Friday, January 16, 2009


AND HAST THOU SLAIN THE JABBERWOCK?: When the local paper’s former editor Adam Harju left for Cambodia many in the community clinked Champaign glasses and happily warned him against letting the egress barrier strike him in the posterior upon his way out.

And why not? Like most others he came here “on the circuit”- a loose web of small newspapers around the country where journalists float from job to job for short periods until they wear out their welcome or have a chance to “move up” to either a larger newspaper or an editorial or management position.

Many chortled at Harju’s oft-stated concern for the community and his vow to stick around (as long as the surf was good). It was nothing we hadn’t heard from the others and won’t hear again.

And although Harju was originally gung ho for the idea of regular local columnists he was soon set straight by Publisher Mark Lewis as to what was and wasn’t acceptable to the advertisers and local power elite.

Though many- us included- sought a regular column only two scribes made the grade. The first, Juan Wilson, was soon hastily dispatched when he submitted an article critical of the local constabulary’s militaristic buildup.

And that left one- retired Princeville attorney Walter Lewis whose prose graces the lowest circulation day’s opinion page every other week.

Lewis’ columns are generally repetitive, plodding , bland and, though many have criticized the county council and other boards and commissions for their penchant for secrecy, pretty innocuous.

But although his subject matter has been limited, his factual claims have generally been on target... until now.

The problem with Walter is- as anyone who has tried to work with him on any issue soon finds out- he is never wrong, never makes a mistake and won’t listen to anyone. If any idea isn’t Walter’s it not only goes in one ear and out the other but is dismissed through the kind of smug and disingenuous obtuseness only Walter can muster.

And so it was no surprise this week that, when we found a major error in the main premise of his column on property tax appeals this past Saturday, even when faced with the irrefutable error in fact, his final word on the matter was essentially “that’s my story and I’m sticking with it”.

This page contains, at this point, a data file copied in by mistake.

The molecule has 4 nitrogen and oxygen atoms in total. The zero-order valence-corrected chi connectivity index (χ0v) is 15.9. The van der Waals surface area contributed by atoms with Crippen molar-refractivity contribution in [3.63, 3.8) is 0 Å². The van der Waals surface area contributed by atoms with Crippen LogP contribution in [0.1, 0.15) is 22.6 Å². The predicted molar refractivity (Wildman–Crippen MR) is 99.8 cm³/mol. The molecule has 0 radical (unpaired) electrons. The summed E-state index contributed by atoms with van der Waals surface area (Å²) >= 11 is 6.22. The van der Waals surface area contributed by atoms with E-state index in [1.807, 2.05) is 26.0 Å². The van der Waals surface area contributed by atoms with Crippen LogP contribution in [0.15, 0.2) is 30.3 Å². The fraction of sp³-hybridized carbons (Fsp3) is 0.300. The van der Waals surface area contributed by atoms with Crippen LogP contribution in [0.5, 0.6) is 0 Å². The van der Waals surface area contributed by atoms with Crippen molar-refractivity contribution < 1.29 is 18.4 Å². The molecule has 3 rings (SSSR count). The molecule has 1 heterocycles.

Lewis’s offending paragraph read as follows:

The property tax law contains a serious flaw affecting whether taxpayers must accept an unjust assessment of their property. Under the tax code a taxpayer may not appeal an assessment made unless the assessment amount is more than 20 percent higher than the prior annual assessment. In our present climate even continuing the 2008 year opening value may be a serious overassessment but a taxpayer would have no right to appeal it. Elementary justice requires that this be changed.

Problem is that this just plain wrong. Nowhere in the law does it even mention anything about “prior annual assessments” or anything like it.

Having followed the public hearing at which both Lewis and North Shore Realtor Mike Dyer testified we though we heard Walter say the same thing in testimony only to be contradicted by Dyer and by what we had understood to be the process for many years.

In fact the “20%”- which is a figure subject to a reduction to 10% in a bill on the agenda at next Wednesday’s council Finance Committee meeting- refers to the difference between what the county assessor claims is the value of your house or property and what the Board of Review finds to be the actual “market value”.

The language in Section 5A-12.3(a) is as follows:

"No owner shall be deemed aggrieved by an assessment, nor shall an assessment be lowered ... unless there is shown: (1) Assessment of the property exceeds by more than twenty per cent (20%) the assessment of market value used by the Director as the real property tax base".

So we spent the last week emailing both Lewis and Dyer to straighten it out and give Lewis a chance to simply recognize his error and correct it. We all make mistakes and it’s something one would think any responsible journalist with a regular column in the newspaper would welcome the chance to do.

Ah but not Lewis who stated to the council he had never actually filed an appeal while Dyer, who owns a lot of property on the island, said he usually files one or more almost every year.